First thing first, unlike the EU, the US Copyright office suggests the basic framework of safe harbour should remain. Beyond this stance however, the Study has subtly eroded the limits built into §512 by suggesting more responsibilities ought to be shifted onto online social media sites. For example, the Study’s interpretation of ‘red flag’ knowledge may mean larger platforms may potentially have to use automated content recognition technologies to prevent copyright infringement.[4] With this interpretation, the US Copyright Office suggests social media platforms should be more active in monitoring their sites for copyright infringement and perhaps have an active duty to investigate in certain infringement cases.

All in all, the Study seems to have taken the copyright industry’s side on many issues regarding the notice and takedown regime: this includes eligibility rules, knowledge requirements, and the availability of injunctive relief. It also takes a passive view on fair use and suggests Congress clarify certain DMCA provisions that the copyright industries dislike. With this in mind, one might naturally ponder what implications this Study may have for social media platforms in the US in the perhaps not-so-distant future.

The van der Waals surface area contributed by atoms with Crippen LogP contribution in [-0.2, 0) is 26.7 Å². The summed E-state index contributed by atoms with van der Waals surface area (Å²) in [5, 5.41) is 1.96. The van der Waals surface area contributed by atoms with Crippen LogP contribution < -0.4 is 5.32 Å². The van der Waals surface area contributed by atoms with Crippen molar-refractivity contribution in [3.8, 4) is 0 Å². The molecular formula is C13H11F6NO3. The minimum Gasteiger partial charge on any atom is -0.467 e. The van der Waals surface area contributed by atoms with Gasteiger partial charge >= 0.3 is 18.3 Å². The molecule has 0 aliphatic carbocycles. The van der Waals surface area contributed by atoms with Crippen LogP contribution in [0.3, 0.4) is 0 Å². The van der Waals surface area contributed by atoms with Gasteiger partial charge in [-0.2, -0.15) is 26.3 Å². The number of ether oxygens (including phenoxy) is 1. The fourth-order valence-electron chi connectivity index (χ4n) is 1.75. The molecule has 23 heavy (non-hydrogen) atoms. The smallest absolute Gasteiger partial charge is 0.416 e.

UK – What will happen post-Brexit?

Back in the UK, the situation is intriguing because of Brexit. Ministers have already stated the new EU Directive (and hence its rules on upload filter and safe harbour) will not be applicable to the UK in light of Brexit.[5] Specific rules will depend on on-going Brexit negotiations, which is said to conclude by December this year. Until then, it is safe to presume the UK will retain its safe harbour provisions for now.

Post-Brexit, whatever modernisation plans the UK government might have in mind, widening access to online content is in the interests of online communities and society as a whole. Safeguards such as safe harbour can be a helpful tool that enables social media platforms to operate effectively and innovatively. The new Directive 2019/790 may have been the European Parliament’s attempt to strike the right balance between the above-stated competing interests, and it remains to be seen whether this approach will be a successful attempt. Looking ahead, beyond safe harbour and filtering, it is also crucial for the government, rightsholders, and social media platforms to agree on common-sense rules around licensing of content and copyright compliance. Only then will the UK thrive and prosper in the new digital age.

[1]See for example

[2]Directive (EU) 2019/790 of the European Parliament and of the Council of 17 April 2019 on copyright and related rights in the Digital Single Market and amending Directives 96/9/EC and 2001/29/EC.

[3]Refer to Section 512 Study via Safe harbour is first established by the Digital Millennium Copyright Act (DMCA) in 1998 and it now codified in 17 U.S.C. § 512.

[4]For example, the Study questions the 2nd Circuit’s interpretation of ‘red flag’ knowledge provision of § 512©(1)(A)(ii) in _Viacom v. YouTube_as requiring awareness of facts and circumstances from which a reasonable person would know a specific infringement had occurred.

[5]See for example James Vincent, ‘The UK won’t implement EU’s controversial copyright directive after Brexit’ (The Verge, 27 January 2020 )